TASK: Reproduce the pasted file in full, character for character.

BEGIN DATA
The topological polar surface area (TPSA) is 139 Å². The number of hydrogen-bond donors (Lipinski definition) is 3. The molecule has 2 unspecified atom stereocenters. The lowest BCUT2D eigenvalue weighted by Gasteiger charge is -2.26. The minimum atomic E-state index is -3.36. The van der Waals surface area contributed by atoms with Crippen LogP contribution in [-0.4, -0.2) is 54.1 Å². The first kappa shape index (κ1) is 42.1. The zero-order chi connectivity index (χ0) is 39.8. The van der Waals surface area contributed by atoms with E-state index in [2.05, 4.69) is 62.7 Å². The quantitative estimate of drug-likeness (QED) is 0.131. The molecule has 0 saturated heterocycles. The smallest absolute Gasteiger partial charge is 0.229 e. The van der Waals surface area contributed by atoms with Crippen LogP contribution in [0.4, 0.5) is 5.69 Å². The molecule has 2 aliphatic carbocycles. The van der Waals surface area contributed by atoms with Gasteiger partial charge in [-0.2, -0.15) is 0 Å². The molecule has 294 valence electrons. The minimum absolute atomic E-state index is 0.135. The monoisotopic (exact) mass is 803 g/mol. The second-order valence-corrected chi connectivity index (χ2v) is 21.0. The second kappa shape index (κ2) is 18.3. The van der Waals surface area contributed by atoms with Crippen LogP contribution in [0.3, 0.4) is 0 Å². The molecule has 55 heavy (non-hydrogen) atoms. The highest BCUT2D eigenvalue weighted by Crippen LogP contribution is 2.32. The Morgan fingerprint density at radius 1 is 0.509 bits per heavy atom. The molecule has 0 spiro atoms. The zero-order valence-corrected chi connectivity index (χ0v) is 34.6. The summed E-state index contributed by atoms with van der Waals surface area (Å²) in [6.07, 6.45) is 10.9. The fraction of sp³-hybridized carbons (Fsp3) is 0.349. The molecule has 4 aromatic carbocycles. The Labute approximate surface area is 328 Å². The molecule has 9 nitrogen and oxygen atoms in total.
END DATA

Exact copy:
The topological polar surface area (TPSA) is 139 Å². The number of hydrogen-bond donors (Lipinski definition) is 3. The molecule has 2 unspecified atom stereocenters. The lowest BCUT2D eigenvalue weighted by Gasteiger charge is -2.26. The minimum atomic E-state index is -3.36. The van der Waals surface area contributed by atoms with Crippen LogP contribution in [-0.4, -0.2) is 54.1 Å². The first kappa shape index (κ1) is 42.1. The zero-order chi connectivity index (χ0) is 39.8. The van der Waals surface area contributed by atoms with E-state index in [2.05, 4.69) is 62.7 Å². The quantitative estimate of drug-likeness (QED) is 0.131. The molecule has 0 saturated heterocycles. The smallest absolute Gasteiger partial charge is 0.229 e. The van der Waals surface area contributed by atoms with Crippen LogP contribution in [0.4, 0.5) is 5.69 Å². The molecule has 2 aliphatic carbocycles. The van der Waals surface area contributed by atoms with Gasteiger partial charge in [-0.2, -0.15) is 0 Å². The molecule has 294 valence electrons. The minimum absolute atomic E-state index is 0.135. The monoisotopic (exact) mass is 803 g/mol. The second-order valence-corrected chi connectivity index (χ2v) is 21.0. The second kappa shape index (κ2) is 18.3. The van der Waals surface area contributed by atoms with Crippen LogP contribution in [0.3, 0.4) is 0 Å². The molecule has 55 heavy (non-hydrogen) atoms. The highest BCUT2D eigenvalue weighted by Crippen LogP contribution is 2.32. The Morgan fingerprint density at radius 1 is 0.509 bits per heavy atom. The molecule has 0 spiro atoms. The zero-order valence-corrected chi connectivity index (χ0v) is 34.6. The summed E-state index contributed by atoms with van der Waals surface area (Å²) in [6.07, 6.45) is 10.9. The fraction of sp³-hybridized carbons (Fsp3) is 0.349. The molecule has 4 aromatic carbocycles. The Labute approximate surface area is 328 Å². The molecule has 9 nitrogen and oxygen atoms in total.